Die Csárdásfürstin

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Die Csárdásfürstin or A Csárdáskirálynő (literally The Csárdás Princess; translated into English as The Riviera Girl and The Gipsy Princess) is an operetta in 3 acts by Hungarian composer Emmerich Kalman, libretto by Leo Stein and Béla Jenbach. It premiered in Vienna at the Johann Strauss Theater, 17 November 1915. Numerous film versions and recordings have been made. The operetta is widely beloved in Hungary, Austria, Germany, all of Europe and particularly in former Soviet Union, where it had been adapted into a hugely popular film.[1] It is arguably Kálmán's most successful work.

Film adaptations[edit]

In 1944 it was made into a Soviet operetta film Silva directed by Aleksandr Ivanovsky. It was one of the most successful releases in the Soviet Union that year.


Role Voice type Premiere Cast, November 17, 1915
(Conductor: - )
Sylva Varescu soprano Mizzi Günther
Edwin Ronald tenor/baritone Karl Bachmann
Countess Stasi soprano Susanne Bachrich
Count Boni Káncsiánu tenor Josef König
Feri von Kerekes bass Antal Nyárai
Anhilte contralto Gusti Macha
Leopold Maria bass
Oberleutnant von Rohnsdorff bass
An American bass


Klaipėda Musical Theatre staging, actors D. Kuzmarskyte and L. Pautienius
Place: Budapest and Vienna
Time: shortly before the out-break of the First World War

Middle European Aristocracy is decaying shortly before the outbreak of World War I. In Act I, Silva Varescu, a self-sufficient and professionally successful cabaret performer from Budapest, is about to embark on a tour of America. Three of her aristocratic "Stage Door Johnnies", named Edwin, Feri and Boni, prefer her to stay. Edwin, unaware that his parents have already arranged a marriage for him back home in Vienna, orders a notary to prepare a promissory note of his expected marriage to Silva within ten weeks. Silva then leaves on her American tour, and Edwin leaves for peacetime military duty. Act II is set just at the time this promissory note is about to expire. Silva visits Edwin's Palace in Vienna, pretending to have married Boni as her entrée into his family's society. Edwin is about to be engaged to Stasi, who does not care for him and wishes only an arranged marriage. Boni falls in love with Stasi and Edwin regrets not keeping his promise to Silva sooner. However, Edwin makes the faux pas of informing Silva that his parents would accept Silva only if she pretends to have been divorced from Boni and therefore already entered society via an earlier marriage. Edwin's father separately informs Silva that if she marries Edwin without first having achieved noble rank through some other route, her role in society could be merely that of a Gypsy Princess should she go through with the marriage, Silva realizes that she is better than them and has a brighter future than them. She purposefully embarrasses Edwin and his father, turning her back on them and leaving in the presence of their assembled friends. Act III is set in a Viennese hotel to which Feri has accompanied the cabaret troupe from Budapest, who is about to sail on another American tour with Sylva. As everyone is shows up and recognizes each other, Feri recognizes Edwin's mother as a retired cabaret singer from Budapest whose star once shone prior to Sylva's time. Not realizing that those aristocrats staying behind will soon suffer almost complete decimation during the escalation of the war effort in Austria and Hungary following the assassination of the Crown Prince, Edwin's mother joins the two couples, Sylva/Edwin and Boni/Stasi, all unwittingly heading to safety on this American tour. The curtain falls.[citation needed]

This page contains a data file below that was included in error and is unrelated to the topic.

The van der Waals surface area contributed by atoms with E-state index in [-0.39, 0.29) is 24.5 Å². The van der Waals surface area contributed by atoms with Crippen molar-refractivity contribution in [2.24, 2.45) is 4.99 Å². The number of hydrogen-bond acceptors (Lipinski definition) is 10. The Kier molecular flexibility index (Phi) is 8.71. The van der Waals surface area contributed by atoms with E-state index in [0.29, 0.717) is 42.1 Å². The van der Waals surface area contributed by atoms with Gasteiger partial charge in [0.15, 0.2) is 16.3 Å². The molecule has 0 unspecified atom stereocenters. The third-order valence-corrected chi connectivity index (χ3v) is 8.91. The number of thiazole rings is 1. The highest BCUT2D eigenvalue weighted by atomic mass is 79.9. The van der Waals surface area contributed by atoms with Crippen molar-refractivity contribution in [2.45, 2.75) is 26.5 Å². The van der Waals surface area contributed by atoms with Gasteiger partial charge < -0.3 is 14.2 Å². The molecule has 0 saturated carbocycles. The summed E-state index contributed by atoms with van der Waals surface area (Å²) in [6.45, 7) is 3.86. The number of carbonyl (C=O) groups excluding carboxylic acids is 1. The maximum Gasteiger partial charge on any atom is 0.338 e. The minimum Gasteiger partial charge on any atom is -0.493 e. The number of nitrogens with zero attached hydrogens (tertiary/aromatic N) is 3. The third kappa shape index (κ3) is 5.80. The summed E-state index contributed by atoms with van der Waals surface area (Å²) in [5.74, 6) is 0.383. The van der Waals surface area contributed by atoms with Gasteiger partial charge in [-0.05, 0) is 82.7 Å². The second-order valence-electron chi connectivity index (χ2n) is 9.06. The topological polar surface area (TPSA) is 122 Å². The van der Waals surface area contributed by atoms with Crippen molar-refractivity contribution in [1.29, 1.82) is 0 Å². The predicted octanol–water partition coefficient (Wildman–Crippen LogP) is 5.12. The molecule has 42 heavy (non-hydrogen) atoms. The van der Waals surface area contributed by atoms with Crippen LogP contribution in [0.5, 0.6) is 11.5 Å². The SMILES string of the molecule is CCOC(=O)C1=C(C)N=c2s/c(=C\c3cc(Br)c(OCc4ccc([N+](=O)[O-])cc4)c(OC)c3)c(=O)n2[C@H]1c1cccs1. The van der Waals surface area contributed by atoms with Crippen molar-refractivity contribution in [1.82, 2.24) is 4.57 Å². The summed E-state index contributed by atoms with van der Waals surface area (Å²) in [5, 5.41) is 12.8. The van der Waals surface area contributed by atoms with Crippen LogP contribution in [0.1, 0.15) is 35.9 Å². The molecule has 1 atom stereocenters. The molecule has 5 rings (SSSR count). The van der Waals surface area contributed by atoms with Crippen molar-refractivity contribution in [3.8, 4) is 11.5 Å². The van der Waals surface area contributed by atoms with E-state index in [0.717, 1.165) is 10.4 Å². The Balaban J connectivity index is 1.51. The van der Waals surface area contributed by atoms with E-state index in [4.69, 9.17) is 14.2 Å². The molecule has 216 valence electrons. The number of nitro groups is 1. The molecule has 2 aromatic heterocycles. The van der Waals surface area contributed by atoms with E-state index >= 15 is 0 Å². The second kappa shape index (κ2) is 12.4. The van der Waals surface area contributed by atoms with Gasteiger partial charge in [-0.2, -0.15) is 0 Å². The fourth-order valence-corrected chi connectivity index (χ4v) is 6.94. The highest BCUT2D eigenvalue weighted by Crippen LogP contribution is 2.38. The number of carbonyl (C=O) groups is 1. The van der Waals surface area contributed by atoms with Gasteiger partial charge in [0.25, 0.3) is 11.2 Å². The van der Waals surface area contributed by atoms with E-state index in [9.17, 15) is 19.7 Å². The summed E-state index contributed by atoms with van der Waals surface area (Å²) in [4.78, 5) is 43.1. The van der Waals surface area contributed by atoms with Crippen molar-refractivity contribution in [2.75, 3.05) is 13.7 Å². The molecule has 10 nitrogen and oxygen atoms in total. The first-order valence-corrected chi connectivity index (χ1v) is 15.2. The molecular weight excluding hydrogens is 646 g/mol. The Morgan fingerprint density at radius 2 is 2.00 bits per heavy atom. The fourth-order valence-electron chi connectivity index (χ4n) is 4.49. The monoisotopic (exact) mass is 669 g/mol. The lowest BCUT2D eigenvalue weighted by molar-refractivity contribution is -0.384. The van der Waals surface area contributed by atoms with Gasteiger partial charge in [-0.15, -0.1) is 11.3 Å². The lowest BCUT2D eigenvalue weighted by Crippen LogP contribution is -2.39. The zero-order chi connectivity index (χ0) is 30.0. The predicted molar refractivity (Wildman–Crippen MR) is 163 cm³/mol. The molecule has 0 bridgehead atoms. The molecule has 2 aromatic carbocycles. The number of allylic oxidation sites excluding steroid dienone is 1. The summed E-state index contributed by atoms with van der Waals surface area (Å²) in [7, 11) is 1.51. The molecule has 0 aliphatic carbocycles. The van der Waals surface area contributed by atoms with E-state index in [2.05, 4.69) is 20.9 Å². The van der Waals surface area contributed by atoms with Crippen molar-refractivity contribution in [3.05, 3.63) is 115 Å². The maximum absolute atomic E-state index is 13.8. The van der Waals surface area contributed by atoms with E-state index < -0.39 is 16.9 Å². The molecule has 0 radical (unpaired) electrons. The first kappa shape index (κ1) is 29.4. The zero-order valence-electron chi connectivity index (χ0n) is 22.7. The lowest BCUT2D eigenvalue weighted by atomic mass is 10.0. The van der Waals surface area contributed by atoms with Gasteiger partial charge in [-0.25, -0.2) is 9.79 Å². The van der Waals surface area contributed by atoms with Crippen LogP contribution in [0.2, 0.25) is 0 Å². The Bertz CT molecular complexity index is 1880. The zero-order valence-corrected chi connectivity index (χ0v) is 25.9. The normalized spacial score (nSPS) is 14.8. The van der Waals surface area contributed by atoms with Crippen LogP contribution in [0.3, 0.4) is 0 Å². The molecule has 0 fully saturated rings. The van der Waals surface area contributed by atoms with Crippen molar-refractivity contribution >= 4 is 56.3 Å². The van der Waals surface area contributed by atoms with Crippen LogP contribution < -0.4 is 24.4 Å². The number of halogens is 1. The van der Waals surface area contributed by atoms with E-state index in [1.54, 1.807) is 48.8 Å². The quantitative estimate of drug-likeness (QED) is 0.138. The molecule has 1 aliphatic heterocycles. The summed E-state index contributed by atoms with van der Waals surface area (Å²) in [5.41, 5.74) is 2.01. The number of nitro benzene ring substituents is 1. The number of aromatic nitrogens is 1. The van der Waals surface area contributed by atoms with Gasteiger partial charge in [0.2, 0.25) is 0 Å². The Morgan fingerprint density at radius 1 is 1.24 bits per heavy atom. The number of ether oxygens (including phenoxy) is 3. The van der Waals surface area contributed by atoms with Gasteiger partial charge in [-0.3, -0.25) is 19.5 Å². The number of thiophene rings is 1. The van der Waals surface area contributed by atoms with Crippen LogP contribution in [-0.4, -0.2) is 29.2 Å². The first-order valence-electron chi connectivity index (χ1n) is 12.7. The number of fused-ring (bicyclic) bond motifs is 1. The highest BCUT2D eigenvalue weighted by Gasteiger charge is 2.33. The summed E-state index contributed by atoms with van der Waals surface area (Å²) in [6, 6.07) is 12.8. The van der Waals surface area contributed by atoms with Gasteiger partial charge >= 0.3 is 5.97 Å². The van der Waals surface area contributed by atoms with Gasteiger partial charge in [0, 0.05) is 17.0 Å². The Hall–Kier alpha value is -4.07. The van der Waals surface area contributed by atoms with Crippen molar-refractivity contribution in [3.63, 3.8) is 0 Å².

Selected recordings[edit]

  • Anna Moffo (Sylva), René Kollo (Edwin), Dagmar Koller (Countess Stasi), Sándor Németh (Baron Káncsiánu), László Mensáros (Kerekes) - Symphonieorchester Graunke, Bert Grund - Eurodisc (1972)



The performance of the "Moscow operetta" http://pborisenko.ru/eng/theatre/Video/silva/silva.htm

  1. ^ http://www.kino-teatr.ru/kino/movie/sov/6432/annot/

External links[edit]